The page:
New research provides evidence that biological mechanisms play an important role in the maintenance of romantic love in marriages. The study of newlywed couples, published in Frontiers in Psychology, indicates that genetic influences and the brain’s reward system are both associated with sustaining romantic love.
“I realized the importance of relationships at an early age, and it was and continues to be what captivates my attention. Relationships make the world go around. They add meaning, color and joy to our lives, or in some cases when people are attached they can create a lot of suffering,” said study author Bianca Acevedo, a research associate at the University of California, Santa Barbara
“They are also good for our health. Meaningful connection is one of the most powerful and simple tools we have to improve our lives and the lives of others. I am intrinsically curious about the nature of relationships and committed to using science to help us better understand relationship dynamics.”
The researchers used functional magnetic resonance imaging (fMRI) to examine brain activity in 19 healthy, right-handed women and men as they viewed alternating images of their partners and a neutral acquaintance they knew well. The participants also completed a battery of questionnaires that assessed romantic love, sexual satisfaction, and other factors.
The participants were tested around the time of their marriage and again a year later. They also provided saliva samples, which the researchers used to test for genes implicated in pair bonding in non-human mammals, such as voles.
Acevedo and her colleagues found that romantic love maintenance was associated with heightened brain activity in the dopamine-rich substantia nigra and several other cortical areas in response to seeing a partner’s face. They also found evidence that dopamine-related genes were associated with sustaining romantic love over time.
“Love activates the reward system of the brain which is important for motivation and working for what we want. It is a survival system that motivates us to go out and get what we want and need, like water, food and a romantic partner,” Acevedo told PsyPost.
“However, it’s complicated. We also see activation in response to a beloved in areas of the brain that are important for attachment, memory, and physiological homeostasis, as well as cortical activity related to decision-making and cognitive processing. In sum, love is complicated. It is one of the most basic things that we do as a species but it’s also complex.”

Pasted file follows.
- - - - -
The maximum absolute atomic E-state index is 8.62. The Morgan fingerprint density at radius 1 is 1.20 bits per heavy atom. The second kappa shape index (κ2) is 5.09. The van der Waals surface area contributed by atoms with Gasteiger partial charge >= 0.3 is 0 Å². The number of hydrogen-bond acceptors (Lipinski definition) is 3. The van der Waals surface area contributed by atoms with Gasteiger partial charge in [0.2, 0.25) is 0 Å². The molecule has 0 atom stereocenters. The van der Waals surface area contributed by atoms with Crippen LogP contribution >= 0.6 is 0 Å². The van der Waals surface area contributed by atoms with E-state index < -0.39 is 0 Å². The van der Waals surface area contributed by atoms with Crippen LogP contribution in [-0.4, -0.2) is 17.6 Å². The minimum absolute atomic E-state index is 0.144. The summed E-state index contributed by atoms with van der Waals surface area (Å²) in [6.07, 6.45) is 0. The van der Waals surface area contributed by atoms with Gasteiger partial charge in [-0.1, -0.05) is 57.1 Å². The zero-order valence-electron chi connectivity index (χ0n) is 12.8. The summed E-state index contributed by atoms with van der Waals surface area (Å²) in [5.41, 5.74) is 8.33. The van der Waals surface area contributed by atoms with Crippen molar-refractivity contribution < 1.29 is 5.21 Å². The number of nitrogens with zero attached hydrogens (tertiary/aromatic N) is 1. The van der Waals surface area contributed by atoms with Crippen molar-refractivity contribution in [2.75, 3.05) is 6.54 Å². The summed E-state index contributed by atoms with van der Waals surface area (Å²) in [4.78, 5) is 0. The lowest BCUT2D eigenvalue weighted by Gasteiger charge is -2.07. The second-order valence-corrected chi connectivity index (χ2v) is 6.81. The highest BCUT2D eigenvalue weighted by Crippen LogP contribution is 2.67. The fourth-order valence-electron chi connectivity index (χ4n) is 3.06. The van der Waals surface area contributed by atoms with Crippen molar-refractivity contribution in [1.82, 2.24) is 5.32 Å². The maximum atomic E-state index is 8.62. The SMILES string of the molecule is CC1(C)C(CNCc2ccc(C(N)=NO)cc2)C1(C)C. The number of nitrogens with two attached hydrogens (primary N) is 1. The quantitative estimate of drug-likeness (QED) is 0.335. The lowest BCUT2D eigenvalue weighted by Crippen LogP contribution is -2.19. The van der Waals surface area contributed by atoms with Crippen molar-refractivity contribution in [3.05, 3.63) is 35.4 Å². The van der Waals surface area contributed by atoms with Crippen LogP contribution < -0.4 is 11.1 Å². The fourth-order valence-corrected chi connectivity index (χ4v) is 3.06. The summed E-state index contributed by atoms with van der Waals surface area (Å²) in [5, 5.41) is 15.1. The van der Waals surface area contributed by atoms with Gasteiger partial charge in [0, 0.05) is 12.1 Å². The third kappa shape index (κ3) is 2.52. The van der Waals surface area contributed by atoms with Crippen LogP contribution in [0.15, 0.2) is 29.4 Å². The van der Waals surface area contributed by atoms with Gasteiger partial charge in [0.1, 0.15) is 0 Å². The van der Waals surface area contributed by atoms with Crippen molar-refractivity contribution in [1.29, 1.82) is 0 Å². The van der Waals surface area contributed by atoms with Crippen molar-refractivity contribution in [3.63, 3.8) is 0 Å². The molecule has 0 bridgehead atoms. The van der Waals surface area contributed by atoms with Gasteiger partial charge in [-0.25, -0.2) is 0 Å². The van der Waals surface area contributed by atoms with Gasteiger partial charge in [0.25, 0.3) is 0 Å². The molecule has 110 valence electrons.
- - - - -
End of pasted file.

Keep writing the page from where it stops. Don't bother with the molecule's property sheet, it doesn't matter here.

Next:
Romantic love was also linked to relationship satisfaction and frequency of sexual activity. The researchers found heightened brain activity in the paracentral lobule, a genital sensorimotor region, in participants who maintained love for their partner over the one-year time period.
“Although many therapists have suggested an important role for sexual activity in maintaining a marital relationship, this is the first time a cortical brain region associated with direct sexual stimulation has been correlated with self-reports of romantic love in marriages while simply thinking (and viewing face images) of a spouse,” the researchers said.
“Humans are wired for love. However, it’s important to take note that love can take many different forms. Some individuals have a biological predisposition for forming and maintaining pair-bonds. Also, we are learning that some individuals may also have a genetic predisposition for staying in love,” Acevedo said.
“However, humans have the capacity to override their impulses through engaging higher order thinking and self-regulation. Love is basic but complex, and it takes work to keep love alive.”
The new study — like all research — also includes some limitations.
“Most of our research has been based on people that are in-love, and in some cases also happily married. Also, our samples are often constrained by the parameters of the scanner. Therefore, most of our study participants have been relatively healthy and people that were willing to come forth and help us better understand the biological basis of love. They had the time and were relatively conscientious about science,” Acevedo explained.
“Also, to the point made by Goetz et al. (2019), regarding the non-representative status of participants and being WEIRD (Western, Educated, Industrialized, Rich, and Democratic), it is important for future studies to make concerted efforts to recruit more representative samples.”
The study, “After the Honeymoon: Neural and Genetic Correlates of Romantic Love in Newlywed Marriages“, was authored by Bianca P. Acevedo, Michael J. Poulin, Nancy L. Collins and Lucy L. Brown